Japan decides to release Fukushima contaminated water into sea - reports
The Japanese government has decided to release treated water containing radioactive substances from the Fukushima Daiichi nuclear plant into the sea, Jiji news agency, Kyodo news and other local media reported on Friday.
A formal decision is expected to be made within this month, the reports said, ending a seven-year debate over how to dispose of the water used to cool the power station that suffered a core meltdown in a 2011 earthquake.
Tokyo Electric has collected more than a million tonnes of contaminated water since the plant was crippled by the quake and the following tsunami.
Last year, a Japanese government agency proposed releasing radioactive water from the stricken nuclear plant into the environment, as storage space runs out.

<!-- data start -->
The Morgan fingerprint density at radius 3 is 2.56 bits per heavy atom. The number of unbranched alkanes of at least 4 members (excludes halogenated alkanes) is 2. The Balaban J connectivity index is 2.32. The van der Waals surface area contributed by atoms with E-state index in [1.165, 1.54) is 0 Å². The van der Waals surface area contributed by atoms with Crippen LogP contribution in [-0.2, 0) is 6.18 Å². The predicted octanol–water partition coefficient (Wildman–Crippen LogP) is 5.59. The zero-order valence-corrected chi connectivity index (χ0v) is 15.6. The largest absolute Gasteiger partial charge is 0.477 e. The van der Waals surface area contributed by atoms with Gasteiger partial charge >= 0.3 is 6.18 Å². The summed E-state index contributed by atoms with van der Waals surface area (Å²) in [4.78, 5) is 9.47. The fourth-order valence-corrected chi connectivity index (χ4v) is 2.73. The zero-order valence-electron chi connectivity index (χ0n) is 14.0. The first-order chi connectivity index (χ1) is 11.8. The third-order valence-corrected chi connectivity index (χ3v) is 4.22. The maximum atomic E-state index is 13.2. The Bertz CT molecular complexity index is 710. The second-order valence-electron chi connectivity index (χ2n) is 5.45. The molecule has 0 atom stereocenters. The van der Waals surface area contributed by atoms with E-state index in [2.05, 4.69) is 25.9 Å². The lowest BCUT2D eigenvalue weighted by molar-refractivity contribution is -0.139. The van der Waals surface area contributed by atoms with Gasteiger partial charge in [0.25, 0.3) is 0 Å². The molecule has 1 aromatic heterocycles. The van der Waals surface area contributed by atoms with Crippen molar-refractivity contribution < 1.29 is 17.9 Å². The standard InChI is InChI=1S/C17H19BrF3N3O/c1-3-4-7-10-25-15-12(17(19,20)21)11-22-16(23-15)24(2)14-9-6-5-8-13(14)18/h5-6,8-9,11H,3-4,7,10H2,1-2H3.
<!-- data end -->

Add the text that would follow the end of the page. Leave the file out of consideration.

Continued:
But local fishers and residents have always voiced strong objection of releasing the water into the sea due to fears consumers would shun seafood caught nearby, and contend that the water, no matter how clean, has a dirty image for consumers.
Numerous countries including South Korea and the U.S. have maintained restrictions on the import of some or all produce from Fukushima.